Showing posts from December, 2007

Bubblegum Flavored Gender, Sex, and Romance

Absolutely, Positively Not by Larochelle A perky book about coming out. Seriously. Steven's best friend Rachel already knew, and his parents just tell him not to tell the other parent. But basically it all works out okay, and he even finds a support group. It's nice to see some bubblegum fiction for gay teens. The Breakup Bible by Kantor Why was I drawn to this book about what it feels like to be broken up with cold, left hanging with no explanation, and then find that one's boyfriend has taken up with someone else on the staff of the school paper? I don't know, but it worked for me. The cover is pink, and this is book 2 of the bubblegum reviews in this post, though the protagonist Jen does come to terms well with her new assessment of her ex-boyfriend. He is, in fact, a jerk. Convenient that he is... the real heartbreaks are over people who *are* worth it. Anyhow, this is another 1-hour teen fic romp if you're in the mood for hetero romance. Parrotfish b

Someday This Pain....

I hope that someday the pain of reading < span style="font-style:italic;">Someday This Pain will be Useful to You by Peter Cameron will be useful to me. I found this on the Horn Book Fanfare list, and picked it up with high expectations. The opening did not disappoint... our protagonist James and his sister Gillian are rich Manhattan kids whose mother is off in Las Vegas on her third honeymoon when suddenly their mother comes back. This is not like the ending of the Cat in the Hat though. Instead, it's the start of a story about James' depressed mother dealing with the fact that her marriage lasted only days until her husband snuck off with her credit cards to the casino for some gambling and lap dances. The first few chapters are great. Then the novel loses steam. This is very much like Catcher in the Rye, but James is less appealing than Holden. Enormous amounts of inner monologue seem overblown for a character with a pretty desolate emotional life,

The Invention of Hugo Cabret

The Invention of Hugo Cabret by Brian Selznick This is a newfangled graphic novel with an satisfying story. Hugo Cabret is an orphan who has been abandoned by his drunkard uncle. Hugo hides in the train station, continuing to do his uncle's job of winding the station clocks. He also works on the automaton that he rescued from the rubble of the museum where his father was killed in a fire. The boy has become convinced that, if he can fix the clockwork man whose mechanical hand holds a pen poised over paper, he will find a message from his father. What he finds instead is more complex and leads him on a goose-chase through movie history that ends when our orphan protagonist finds a home with a once-famous filmmaker. The reader has a rare treat in the cinematic complexity of the book, which shifts between textual narrative and black-and-white movie stills reminiscent of silent movies. Indeed, there is some true film history buried in the fictional story. I found myself wonder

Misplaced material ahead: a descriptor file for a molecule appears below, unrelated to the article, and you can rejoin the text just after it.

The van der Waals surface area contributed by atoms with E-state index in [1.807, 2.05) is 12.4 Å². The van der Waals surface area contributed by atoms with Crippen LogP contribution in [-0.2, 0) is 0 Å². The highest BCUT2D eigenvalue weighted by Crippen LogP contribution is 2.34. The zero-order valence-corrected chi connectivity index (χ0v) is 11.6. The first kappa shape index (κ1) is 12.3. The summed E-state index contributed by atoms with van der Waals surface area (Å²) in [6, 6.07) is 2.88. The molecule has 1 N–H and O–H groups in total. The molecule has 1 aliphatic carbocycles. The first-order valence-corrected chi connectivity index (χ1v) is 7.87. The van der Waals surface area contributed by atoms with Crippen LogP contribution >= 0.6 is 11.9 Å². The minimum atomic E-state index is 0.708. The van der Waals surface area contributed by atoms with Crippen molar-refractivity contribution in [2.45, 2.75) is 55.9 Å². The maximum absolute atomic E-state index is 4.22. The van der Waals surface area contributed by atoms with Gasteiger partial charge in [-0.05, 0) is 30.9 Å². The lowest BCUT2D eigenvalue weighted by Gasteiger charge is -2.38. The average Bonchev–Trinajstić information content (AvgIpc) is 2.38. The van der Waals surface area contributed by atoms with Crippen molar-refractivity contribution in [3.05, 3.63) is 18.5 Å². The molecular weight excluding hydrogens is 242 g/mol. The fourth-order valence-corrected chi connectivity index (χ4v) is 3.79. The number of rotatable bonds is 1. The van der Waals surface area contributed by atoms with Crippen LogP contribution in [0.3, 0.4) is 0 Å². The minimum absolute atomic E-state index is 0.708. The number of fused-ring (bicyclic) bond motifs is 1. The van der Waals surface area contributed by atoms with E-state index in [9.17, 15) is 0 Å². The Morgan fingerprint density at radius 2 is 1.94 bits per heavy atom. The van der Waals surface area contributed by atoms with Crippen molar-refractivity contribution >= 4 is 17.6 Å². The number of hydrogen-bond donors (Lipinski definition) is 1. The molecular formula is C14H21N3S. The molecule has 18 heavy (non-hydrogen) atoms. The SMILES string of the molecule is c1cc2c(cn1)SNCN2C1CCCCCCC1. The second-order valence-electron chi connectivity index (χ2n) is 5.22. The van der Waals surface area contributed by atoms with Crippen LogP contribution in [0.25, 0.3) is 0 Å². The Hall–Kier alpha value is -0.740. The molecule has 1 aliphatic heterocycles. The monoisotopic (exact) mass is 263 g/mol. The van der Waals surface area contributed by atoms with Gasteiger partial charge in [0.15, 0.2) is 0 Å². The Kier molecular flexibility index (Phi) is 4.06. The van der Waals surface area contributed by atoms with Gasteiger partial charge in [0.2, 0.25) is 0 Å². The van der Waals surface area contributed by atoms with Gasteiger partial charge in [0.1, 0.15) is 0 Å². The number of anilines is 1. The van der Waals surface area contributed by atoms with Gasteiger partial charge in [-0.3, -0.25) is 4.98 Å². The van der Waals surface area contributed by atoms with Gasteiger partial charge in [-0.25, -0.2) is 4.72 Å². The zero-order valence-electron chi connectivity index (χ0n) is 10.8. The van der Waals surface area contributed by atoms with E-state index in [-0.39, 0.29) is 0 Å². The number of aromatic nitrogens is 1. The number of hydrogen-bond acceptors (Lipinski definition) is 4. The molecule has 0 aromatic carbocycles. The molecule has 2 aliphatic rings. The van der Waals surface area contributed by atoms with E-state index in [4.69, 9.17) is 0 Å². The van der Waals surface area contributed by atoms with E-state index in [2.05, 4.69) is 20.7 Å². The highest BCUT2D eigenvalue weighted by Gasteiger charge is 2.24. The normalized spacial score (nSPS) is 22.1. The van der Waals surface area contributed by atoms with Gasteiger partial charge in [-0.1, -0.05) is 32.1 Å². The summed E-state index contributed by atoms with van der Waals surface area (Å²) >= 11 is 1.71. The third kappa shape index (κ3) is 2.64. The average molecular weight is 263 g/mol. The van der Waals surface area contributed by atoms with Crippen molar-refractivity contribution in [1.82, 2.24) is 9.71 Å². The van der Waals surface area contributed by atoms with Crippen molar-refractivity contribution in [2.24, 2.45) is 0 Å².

A fantasy trilogy to be reckoned with...

The Magic or Madness series by Justine Larbalestier Magic or Madness , Magic Lessons , and Magic's Child Any book reviewer knows that talking about trilogies is tricky... How much does it matter if you've read the other books? What will you lose if you treat them as one enormous narrative rather than three distinct books? So the short answer is, you could read these separately, but you won't want to once you start the first. Reason is the child of Sarafina, who has kept them on the run all of their lives from Reason's grandmother, Esmerelda. Esmerelda is magic, uses magic, and drained young Sarafina of her magic as a child. This is a world where people who are born magic but die young, and the choice is this: either they use their magic and live to maybe 30 (unless they feed off the young) or they don't use it and go insane. The story begins when Sarafina has finally succumbed to all her years of resisting magic by losing her mind. Reason, who was raised to

The rest of my Thanksgiving break reading

What I've been reading most, lately, are IMLS grant guidelines, my own draft of a grant, my own abstract for a paper that I'll be presenting in January, my own draft of what I thought was the same paper but actually turns out to be quite different than I expected, and my own journal. I keep journals in 3-ring binders, and I look at the pages twice; once when I write them and once when I revisit them to put them in the binder, usually 1-3 months later. It helps me remember what I've actually been doing, where I've actually been, and keeps me from setting unbelievably unrealistic goals for myself. Now on to the really fun and juicy stuff that I read over Thanksgiving break but haven't yet blogged... Into the Wild by Sarah Beth Durst The Wild is a mass of green vines that lives under Julie's bed. Her mother, Rapunzel, and other fairy tale characters want to keep it that way, and keep the wild from trapping them in their old stories and making them play out the